ClimateXChange brings scientists and policy makers together to create policies that are informed by the best available evidence.
We act both as a knowledge broker between researchers and policy, and as a research provider. We seek to deliver the best ideas, knowledge and evidence to policy teams, and to deliver effective pathways to impact for Scottish researchers.
We have two ways of working:
1. A co-produced multi-disciplinary research programme
We work in partnership with the Scottish Government and its agencies to respond to questions and requests for evidence, identify upcoming evidence needs, and then independently plan our research and analysis to meet policy timelines. It is a flexible research programme, co-developed with policy colleagues to deliver research syntheses, desk-reviews, in-depth studies, reports and other outputs.
2. Knowledge brokering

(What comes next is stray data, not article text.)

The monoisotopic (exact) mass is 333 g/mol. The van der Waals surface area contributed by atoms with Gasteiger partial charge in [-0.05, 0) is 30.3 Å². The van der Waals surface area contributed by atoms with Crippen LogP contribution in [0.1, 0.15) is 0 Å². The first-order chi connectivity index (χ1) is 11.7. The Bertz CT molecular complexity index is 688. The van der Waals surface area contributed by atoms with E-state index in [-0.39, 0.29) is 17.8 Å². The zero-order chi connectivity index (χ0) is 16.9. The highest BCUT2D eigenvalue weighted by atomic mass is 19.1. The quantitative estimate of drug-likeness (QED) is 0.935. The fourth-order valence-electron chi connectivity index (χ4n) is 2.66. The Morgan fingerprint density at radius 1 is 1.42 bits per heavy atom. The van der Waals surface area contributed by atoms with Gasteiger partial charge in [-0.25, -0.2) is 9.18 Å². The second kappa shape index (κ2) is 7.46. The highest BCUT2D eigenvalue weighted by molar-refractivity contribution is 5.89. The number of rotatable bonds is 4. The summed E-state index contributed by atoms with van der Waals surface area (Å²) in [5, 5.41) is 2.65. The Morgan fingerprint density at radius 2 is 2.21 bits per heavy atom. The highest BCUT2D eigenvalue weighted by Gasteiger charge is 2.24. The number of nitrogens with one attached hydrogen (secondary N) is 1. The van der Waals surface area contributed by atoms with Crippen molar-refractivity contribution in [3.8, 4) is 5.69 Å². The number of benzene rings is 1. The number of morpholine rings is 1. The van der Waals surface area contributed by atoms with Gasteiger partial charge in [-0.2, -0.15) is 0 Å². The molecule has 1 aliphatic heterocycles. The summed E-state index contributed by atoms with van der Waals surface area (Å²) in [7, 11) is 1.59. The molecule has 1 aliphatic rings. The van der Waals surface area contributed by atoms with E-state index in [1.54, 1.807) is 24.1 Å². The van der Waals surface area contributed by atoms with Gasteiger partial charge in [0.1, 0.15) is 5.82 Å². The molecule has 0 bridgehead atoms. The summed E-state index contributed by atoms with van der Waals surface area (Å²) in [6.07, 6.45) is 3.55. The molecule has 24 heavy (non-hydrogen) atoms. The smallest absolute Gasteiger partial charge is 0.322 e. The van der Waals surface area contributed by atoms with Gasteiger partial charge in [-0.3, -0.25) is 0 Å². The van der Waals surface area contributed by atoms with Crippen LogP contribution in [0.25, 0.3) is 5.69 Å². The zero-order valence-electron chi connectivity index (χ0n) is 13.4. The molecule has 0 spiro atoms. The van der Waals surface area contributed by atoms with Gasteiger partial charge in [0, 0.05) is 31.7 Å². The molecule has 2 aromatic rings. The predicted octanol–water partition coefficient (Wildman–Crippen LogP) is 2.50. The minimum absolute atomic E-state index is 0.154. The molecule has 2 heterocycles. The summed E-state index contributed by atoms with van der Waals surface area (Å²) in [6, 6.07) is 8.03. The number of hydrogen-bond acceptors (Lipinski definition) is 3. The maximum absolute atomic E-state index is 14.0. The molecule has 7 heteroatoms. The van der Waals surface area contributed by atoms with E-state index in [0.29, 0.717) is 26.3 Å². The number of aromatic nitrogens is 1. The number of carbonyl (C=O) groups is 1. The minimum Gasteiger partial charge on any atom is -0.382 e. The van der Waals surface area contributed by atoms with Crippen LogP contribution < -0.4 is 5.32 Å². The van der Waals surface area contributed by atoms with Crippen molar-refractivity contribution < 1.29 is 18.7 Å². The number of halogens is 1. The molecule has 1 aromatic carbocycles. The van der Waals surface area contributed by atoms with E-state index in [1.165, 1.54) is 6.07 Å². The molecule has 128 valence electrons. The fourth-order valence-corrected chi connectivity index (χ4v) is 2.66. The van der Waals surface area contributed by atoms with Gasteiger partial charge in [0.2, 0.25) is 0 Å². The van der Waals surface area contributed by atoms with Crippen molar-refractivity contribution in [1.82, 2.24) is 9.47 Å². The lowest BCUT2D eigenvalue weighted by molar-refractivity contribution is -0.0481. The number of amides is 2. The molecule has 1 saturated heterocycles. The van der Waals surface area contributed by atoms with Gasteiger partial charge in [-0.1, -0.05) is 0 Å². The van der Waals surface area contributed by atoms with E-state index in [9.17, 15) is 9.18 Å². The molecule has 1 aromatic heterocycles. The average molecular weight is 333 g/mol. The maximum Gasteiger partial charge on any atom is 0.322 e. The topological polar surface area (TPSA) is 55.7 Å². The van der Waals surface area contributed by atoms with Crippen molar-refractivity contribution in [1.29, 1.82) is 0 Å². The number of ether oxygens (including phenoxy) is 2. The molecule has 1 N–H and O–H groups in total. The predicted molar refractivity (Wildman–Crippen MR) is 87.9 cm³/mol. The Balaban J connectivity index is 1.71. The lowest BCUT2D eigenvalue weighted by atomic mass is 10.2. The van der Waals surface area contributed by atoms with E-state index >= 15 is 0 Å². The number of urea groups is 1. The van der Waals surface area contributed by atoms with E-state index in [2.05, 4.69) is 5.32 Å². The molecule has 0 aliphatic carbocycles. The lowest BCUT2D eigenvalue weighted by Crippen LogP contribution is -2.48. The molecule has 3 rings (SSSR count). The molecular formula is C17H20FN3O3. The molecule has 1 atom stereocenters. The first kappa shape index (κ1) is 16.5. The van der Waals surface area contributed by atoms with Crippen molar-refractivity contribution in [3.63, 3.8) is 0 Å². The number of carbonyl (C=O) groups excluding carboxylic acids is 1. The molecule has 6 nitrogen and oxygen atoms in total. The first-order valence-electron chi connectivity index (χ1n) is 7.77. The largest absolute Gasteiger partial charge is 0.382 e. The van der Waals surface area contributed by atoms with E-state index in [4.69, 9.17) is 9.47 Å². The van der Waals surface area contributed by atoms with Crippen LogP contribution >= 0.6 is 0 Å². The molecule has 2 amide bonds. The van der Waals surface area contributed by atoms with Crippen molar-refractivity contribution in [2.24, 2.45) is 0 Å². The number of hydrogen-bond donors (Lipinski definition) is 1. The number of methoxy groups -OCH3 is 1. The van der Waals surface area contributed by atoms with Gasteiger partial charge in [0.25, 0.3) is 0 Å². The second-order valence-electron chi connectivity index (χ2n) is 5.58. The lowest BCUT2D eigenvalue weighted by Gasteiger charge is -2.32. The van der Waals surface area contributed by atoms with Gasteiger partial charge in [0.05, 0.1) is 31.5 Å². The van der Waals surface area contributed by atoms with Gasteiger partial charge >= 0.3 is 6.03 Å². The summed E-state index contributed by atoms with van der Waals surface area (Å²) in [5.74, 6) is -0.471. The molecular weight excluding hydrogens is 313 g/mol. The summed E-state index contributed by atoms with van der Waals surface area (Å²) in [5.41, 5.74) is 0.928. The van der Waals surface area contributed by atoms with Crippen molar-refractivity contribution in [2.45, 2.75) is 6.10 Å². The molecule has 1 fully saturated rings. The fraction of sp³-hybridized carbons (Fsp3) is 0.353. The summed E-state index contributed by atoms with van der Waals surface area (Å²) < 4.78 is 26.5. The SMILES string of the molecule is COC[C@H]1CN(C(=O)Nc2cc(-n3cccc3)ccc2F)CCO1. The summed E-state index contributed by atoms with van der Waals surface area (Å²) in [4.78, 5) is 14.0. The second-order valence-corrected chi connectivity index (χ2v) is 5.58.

We facilitate conversations and broker knowledge across sectors, disciplines and institutions to provide new insights for policy. This is done through a variety of forms, from workshops and seminars to introducing new tools and techniques on topics including priorities for peatland research and community energy development. Knowledge exchange builds relationships and networks, and gives policy-makers access to a research network far beyond CXC.
View our recent projects
The opportunities for, and implications of, Scotland moving towards smart local energy systems that are driven by sustainable decarbonising energy resources.
Using scenarios to analyse different approaches for energy efficiency within TIMES, the whole energy system modelling framework used by the Scottish Government to inform energy and climate change policy decisions.
This report collates the current state of confident knowledge for Scotland – what we know, what we don’t know and what is under active debate.
Identifying direct and indirect effects of climate change on social care delivery: delivery of care at home, as well as understanding the extent of the risk to care facilities and dependencies on infrastructure, particularly transport and telecommunications.